24 de outubro de 2017

What Is Success and Failure in Schooling? (Part 1) by larrycuban

For the past two years, I have researched and written a book on Silicon Valley classrooms, schools, and districts that are "best cases" of technology integration. I published over a dozen posts on the blog of classroom observations I made in Silicon Valley schools during 2016.
I am in the last phase of wrapping up this project. Next week I will send in the page proofs that the publisher sent me to find typos and other errors. The book will come out next spring. The title isThe Flight of the Butterfly or the Path of a Bullet: Using Technology to Transform Teaching and Learning.
Doing the research and writing this book I found very satisfying. Now, what's next?
For the past few months that I have gone over the copy-edited manuscript that the publisher sent and now these page proofs, I have begun searching for a question that puzzles me and for which I have no ready answer. This is not an easy process. Many false starts and diversions. It is a process I have gone through many times. I have learned to trust the muddling, zig-zag path that I follow. I believe that some  question will emerge and get its hooks into me. So for the next few posts I will try out a possible project to see if has "legs," as some say. Comments are welcomed

There can be no success in the absence of failure
Henri Varenne and Ray McDermott, 1999
We always learn more from failure than success. Success teaches us nothing.
Henry Marsh, 2017

Success and failure are entwined like a DNA helix. You can’t have one without the other. Yet determining what is success and failure in schooling the young, sustaining businesses, waging war, and providing hospital health care is both uncertain and even contradictory. There is a constant thread that ties success to failure in the helix and that is organizational performance in achieving its goals. Yet even defining high- and low- performance in an organization can be dodgy. Consider the opening and closing of businesses.
After five years, about half of all new businesses have and shut their doors. For companies that have survived longer than five years, even decades, closures still occur. In the past decade retailers such as Borders book stores, The Limited clothing, Thom McAn shoes, Blockbusters video, Circuit City electronics, and A & P groceries have gone belly up.
Bankruptcies and closure for new and old firms means failure; companies lacked the cash to continue. Those whose revenues exceeded expenditures year after year survived. And survival means success. Correct? Not quite.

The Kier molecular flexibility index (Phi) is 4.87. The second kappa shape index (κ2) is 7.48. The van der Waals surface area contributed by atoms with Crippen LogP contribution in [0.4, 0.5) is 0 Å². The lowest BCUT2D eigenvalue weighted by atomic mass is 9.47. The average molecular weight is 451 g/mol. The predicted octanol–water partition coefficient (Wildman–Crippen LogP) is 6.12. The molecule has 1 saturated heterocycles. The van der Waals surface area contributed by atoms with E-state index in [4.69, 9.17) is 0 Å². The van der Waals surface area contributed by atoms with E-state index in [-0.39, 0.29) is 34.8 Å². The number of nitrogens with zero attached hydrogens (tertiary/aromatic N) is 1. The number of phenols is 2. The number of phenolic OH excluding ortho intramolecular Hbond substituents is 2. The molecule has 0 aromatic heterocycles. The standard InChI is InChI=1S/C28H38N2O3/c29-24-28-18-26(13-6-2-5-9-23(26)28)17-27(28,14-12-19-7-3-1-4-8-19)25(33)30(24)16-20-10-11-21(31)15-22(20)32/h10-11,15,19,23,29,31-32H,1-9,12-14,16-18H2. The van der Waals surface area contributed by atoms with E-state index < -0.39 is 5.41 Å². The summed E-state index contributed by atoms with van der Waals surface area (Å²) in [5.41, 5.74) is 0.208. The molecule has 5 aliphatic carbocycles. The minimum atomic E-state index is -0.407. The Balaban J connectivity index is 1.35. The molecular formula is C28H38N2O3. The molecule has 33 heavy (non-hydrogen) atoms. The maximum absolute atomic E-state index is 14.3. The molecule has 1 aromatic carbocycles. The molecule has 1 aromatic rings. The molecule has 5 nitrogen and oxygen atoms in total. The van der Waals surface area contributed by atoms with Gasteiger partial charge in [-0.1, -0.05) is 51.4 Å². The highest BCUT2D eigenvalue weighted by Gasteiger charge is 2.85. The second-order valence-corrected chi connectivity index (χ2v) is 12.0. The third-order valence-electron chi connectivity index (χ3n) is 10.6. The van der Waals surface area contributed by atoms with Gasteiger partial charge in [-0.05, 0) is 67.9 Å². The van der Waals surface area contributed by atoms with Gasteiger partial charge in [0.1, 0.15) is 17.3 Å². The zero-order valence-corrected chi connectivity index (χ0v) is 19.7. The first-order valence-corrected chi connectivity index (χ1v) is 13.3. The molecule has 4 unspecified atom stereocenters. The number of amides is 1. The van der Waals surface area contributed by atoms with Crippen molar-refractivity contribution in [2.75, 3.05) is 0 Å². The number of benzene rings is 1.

A surprising percentage of those closures made money and still closed their doors. They met the performance standard by which businesses are judged—net annual profit--and still shut down. For example, many small retailers who want to retire or try something else close by selling their profitable business to someone else. Other companies close by getting bought out or merging with a larger firm.
And even other successful businesses, such as restaurants  that have served customers  for over a decade (60 percent of new restaurants shutter their windows in the first three years) decided to sell their restaurant or simply close down.
Also consider that some U.S. companies that have been by most metrics successful (Best Buy, Walmart, McDonalds, and Starbucks) have failed to make a dent in other countries even closing stores they had opened.
And there is the puzzling case that some businesses fail to make a profit and are considered successful. Consider those high-tech businesses such as Amazon that initially failed to bring in sufficient sales to keep the company financially afloat—the over-riding goal of a new company—yet venture capitalists and eager investors plowed cash into these profit-poor companies in their early years before they became the behemoth businesses they are now. No profit yet successful?
Winning wars—World War II (1941-1945)---and losing wars—Vietnam (1955-1975) are based upon armed forces’ performance in achieving its mission. In World War II, for the U.S. in concert with its allies, the mission (or over-riding goal) was securing unconditional surrender of Nazi Germany, Japan, and Italy. That military mission was achieved by the end of 1945. Yet the U.S. armed forces lost many bloody battles in North Africa, Europe, and the Pacific along the way. Losing battles but winning a war?